Damson Gin and Jam

I stumbled across some damsons in the greengrocer the other day and I realised I had neither eaten them raw nor cooked with them before so I couldn’t resist snatching some up to see what they had to offer. As this was my first Damson experience I thought it best to play it safe and go with some pretty standard recipes.  There are still some of the little fruits around, but they won’t be for long so if you want to give either of these a go, act quickly!

Damson Gin

This seems incredibly simple and I’m yet to know how rewarding as there is a waiting game of at least three months while the damsons infuse, sounds like it’ll be ready just in time to tackle the January blues.

110g caster sugar

70cl gin

450g damsons

Place the gin and the sugar in a large kilner jar (or similar).  Remove the stalks from the damsons and prick each one all over with a fork.  Add to the gin and sugar.

Give the jar a good shake and then repeat every day until the sugar has dissolved. Then leave in a cool dark(ish) place for three months (or longer for more intensity), giving a little shake every so often.

Once ready you need to strain the gin through a sieve lined with muslin cloth, discard the damsons and bottle the liquid.   Drink as and when.

Damson and Vanilla Jam

I only really made this as I had a few damsons left over from the gin – the recipe makes enough for about one average sized jam jar (approx 330g), or in my case two and a half tiny jars.  I thought it was worth posting as if you are non-jam experienced a small quantity might be an undaunting way to introduce yourself to the wonderful world of jam-making.

220g damsons

260g vanilla sugar (or caster sugar + 1 split vanilla pod)

Place the damsons in a pan and cover with 250ml water.  Bring up to a boil and let bubble away until the damsons are soft and broken down (approx 15-20 minutes).

Lower the heat and add another 150ml cold water and the sugar (+vanilla pod if using), stir until the sugar has dissolved and carefully remove any stones that have risen to the surface.  Once the sugar has dissolved and you’ve removed all / most of the stones, turn the heat up and let it bubble away for 10 minutes.  At this point it should have reached setting point* and is ready to put in some sterilised jars.

*to test for setting point, put a small plate in the freezer while you are making the jam.  After the ten minutes cooking time place a dollop of jam on this plate and return to the freezer for a minute, when you remove the plate and push the jam with your finger it should wrinkle up and appear to be set.

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14 Responses to Damson Gin and Jam

  1. Hi Laura
    I have just picked my damsons and am about to make the gin too!( I am lucky enough to have my own tree!) My recipe is for a litre of gin and kilo of damsons so I might try yours instead as its heavier on the damsons! However my little tip is ( and its too late for you now!!) to freeze the damsons briefly , this softens the skins and then you dont need the painstaking skin piercing process! also, and I know you wontt bear this, but it tastes better if left for a year in the bottle!! AAAAARGH Januray 2013.!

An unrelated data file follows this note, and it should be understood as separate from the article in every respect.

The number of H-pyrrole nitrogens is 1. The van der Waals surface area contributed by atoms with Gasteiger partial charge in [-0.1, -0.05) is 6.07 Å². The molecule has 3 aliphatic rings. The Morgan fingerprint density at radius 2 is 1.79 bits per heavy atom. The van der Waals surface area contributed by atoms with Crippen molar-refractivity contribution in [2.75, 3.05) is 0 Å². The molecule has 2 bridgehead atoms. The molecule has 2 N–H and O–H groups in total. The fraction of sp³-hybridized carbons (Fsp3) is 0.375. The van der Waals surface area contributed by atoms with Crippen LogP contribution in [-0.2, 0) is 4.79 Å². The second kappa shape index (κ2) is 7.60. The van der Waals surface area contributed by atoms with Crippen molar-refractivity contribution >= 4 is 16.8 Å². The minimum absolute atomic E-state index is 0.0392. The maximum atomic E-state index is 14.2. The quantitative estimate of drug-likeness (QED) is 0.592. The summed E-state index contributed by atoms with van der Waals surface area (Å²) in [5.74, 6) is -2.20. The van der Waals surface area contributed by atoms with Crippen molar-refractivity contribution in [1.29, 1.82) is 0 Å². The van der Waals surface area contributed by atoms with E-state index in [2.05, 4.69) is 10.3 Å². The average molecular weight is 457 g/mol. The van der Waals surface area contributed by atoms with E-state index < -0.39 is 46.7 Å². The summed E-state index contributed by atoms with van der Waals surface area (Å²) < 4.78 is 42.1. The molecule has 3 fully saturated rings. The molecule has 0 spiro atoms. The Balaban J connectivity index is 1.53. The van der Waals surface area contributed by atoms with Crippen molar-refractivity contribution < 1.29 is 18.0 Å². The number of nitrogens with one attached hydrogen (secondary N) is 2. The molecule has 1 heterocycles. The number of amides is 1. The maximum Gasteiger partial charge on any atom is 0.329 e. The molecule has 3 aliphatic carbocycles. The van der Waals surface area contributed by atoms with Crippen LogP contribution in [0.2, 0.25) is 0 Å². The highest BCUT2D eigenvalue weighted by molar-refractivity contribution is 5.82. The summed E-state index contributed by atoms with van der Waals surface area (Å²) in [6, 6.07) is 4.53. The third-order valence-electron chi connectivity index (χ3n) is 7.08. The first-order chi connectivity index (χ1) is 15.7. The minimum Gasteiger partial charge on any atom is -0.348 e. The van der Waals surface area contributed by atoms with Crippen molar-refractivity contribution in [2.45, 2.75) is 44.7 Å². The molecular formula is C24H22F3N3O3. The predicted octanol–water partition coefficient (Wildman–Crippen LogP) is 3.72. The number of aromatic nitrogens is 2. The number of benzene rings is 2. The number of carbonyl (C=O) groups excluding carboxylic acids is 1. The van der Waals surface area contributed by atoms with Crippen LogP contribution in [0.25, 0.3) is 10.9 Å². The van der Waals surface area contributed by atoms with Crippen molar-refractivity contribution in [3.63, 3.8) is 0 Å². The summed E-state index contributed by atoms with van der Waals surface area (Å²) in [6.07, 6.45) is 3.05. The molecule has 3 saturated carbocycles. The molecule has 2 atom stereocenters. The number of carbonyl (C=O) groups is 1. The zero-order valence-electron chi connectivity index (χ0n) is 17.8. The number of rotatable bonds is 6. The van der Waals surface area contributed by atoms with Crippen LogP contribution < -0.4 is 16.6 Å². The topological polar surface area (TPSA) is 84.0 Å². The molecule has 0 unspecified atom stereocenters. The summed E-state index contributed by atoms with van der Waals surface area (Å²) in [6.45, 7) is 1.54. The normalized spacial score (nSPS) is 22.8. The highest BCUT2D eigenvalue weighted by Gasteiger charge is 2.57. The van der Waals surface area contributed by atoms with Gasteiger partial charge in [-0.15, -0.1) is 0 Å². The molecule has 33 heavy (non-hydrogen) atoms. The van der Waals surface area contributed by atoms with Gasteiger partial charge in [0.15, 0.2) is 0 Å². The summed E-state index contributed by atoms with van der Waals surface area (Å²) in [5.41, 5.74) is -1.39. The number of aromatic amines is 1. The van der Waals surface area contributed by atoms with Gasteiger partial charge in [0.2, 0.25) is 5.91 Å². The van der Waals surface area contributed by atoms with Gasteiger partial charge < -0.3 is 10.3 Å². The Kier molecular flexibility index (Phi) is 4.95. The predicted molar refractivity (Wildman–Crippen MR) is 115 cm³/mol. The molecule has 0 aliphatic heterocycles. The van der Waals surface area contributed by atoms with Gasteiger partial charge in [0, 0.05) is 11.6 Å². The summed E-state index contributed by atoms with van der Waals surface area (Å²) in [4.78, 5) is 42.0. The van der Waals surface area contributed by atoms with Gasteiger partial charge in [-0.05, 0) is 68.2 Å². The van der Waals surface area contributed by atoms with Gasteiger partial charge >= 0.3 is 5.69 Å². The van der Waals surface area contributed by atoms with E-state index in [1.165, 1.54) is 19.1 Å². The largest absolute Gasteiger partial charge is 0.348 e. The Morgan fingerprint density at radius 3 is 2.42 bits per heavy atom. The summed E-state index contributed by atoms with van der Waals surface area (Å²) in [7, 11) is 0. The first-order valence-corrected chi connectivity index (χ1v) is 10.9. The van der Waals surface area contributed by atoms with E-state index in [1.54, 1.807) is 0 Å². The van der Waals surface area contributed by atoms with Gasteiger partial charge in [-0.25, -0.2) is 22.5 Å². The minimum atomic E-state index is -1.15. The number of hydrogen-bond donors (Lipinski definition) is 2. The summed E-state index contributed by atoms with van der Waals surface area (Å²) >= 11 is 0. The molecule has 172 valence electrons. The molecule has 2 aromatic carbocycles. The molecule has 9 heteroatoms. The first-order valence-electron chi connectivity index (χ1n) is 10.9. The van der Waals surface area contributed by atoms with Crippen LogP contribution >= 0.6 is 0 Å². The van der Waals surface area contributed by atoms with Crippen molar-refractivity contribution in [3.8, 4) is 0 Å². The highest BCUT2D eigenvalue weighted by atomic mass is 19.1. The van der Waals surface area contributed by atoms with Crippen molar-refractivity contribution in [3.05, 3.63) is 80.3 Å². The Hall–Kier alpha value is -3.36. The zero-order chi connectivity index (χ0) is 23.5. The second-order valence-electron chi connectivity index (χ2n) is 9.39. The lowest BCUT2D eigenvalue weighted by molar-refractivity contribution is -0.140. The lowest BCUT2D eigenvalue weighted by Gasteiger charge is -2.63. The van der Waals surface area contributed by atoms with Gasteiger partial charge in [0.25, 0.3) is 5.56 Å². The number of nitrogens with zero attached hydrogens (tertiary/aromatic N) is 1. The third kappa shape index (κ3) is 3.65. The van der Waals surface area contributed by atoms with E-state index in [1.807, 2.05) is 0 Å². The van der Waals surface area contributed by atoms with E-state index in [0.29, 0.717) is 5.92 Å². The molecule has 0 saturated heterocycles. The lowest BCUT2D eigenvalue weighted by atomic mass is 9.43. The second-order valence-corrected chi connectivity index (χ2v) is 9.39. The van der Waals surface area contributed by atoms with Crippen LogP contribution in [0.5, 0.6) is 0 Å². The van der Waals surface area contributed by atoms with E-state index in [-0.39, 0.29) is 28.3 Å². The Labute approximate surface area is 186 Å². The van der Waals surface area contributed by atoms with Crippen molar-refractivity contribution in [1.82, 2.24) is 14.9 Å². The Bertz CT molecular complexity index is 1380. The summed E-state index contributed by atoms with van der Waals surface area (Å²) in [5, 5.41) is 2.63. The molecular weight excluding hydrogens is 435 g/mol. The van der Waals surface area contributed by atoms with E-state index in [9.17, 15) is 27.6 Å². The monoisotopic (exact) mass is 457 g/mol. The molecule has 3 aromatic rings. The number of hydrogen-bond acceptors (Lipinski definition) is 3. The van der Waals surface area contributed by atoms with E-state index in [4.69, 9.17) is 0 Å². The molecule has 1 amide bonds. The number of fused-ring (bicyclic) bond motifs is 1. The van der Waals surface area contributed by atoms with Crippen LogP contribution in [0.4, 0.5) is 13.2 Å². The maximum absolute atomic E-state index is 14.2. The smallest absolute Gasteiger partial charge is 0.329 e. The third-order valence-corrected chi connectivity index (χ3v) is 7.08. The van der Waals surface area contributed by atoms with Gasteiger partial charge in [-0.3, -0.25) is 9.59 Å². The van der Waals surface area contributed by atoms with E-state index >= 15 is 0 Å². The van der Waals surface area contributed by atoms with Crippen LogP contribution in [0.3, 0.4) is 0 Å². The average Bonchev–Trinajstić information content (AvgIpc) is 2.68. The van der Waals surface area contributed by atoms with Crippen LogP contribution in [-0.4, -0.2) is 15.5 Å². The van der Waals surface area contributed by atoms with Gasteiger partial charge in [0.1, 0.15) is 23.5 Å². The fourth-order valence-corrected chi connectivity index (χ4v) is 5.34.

• Laura Fyfe says:

      Wow, thanks Christopher! Lots of brilliant info – will bear the freezing tip in mind for next time… 1 year! That’s going to be tough, can i compromise on 6 months?! It’ll be a test of patience…

  2. Jenny Lau says:

    I’m going to give gin a go, looks good! What other fruits can I put in it? xx

    • Laura Fyfe says:

      raspberries? blackberries? – i guess pretty much anything could work, raspberries would be nice i reckon. or then later in the year i guess there’s also sloe gin, i think sloes are around from late october. or you could definitely add some other flavours.. vanilla pod? or cinnamon stick? or a few star anise would be nice…? mmm, the possibilities, i’m going to keep it simple this year! let’s have a gin off x

  3. Michael says:

    where do I get damsons from??

  4. Laura Pope says:

    Laura, I’m loving the sound of your damson & vanilla jam – sounds gorgeous, so am thinking of adapting it to make a coulis out of the gin-soaked damsons from the gin when I strain and bottle it. I made my damson gin last week and the week before – I’ll be away from here from the end of October until early June next year – do you think the damson gin can survive 8 months with the damsons sitting in the gin or will that be too long? I think 8 months is better than straining it before I leave, but am afraid of spoiling the gin… x
    PS – posted something along very similar lines to you today – great minds, us Lauras…

    • Laura Fyfe says:

      wow, that’s going to be some punchy coulis! i’ve no idea what state the damsons will be in by straining time – might they have lost all their flavour to the gin? I guess only time will tell! let me know how it goes…

      christopher, above and a seasoned damson gin maker, says it’s best to leave it for up to one year so your eight months shouldn’t be a problem at all – not sure if i’ve got the patience though! i’ll take some sneaky sips maybe before then….

      i’m going to read your post now.

      • Laura Pope says:

        Thanks, Laura and Christopher, for the advice. L, I think you may be right about the damsons – I’ll fish some out next month to test for the coulis, but I’m not sure what state they’ll be in after 8 months soaking in gin… might be a bit rough. Will let you know next year!

  5. Laura Fyfe says:

    Hey mike, I saw some at the fruit and veg stall at the end of lower marsh last week they may still have them, will check when i go to the butcher later and let you know…

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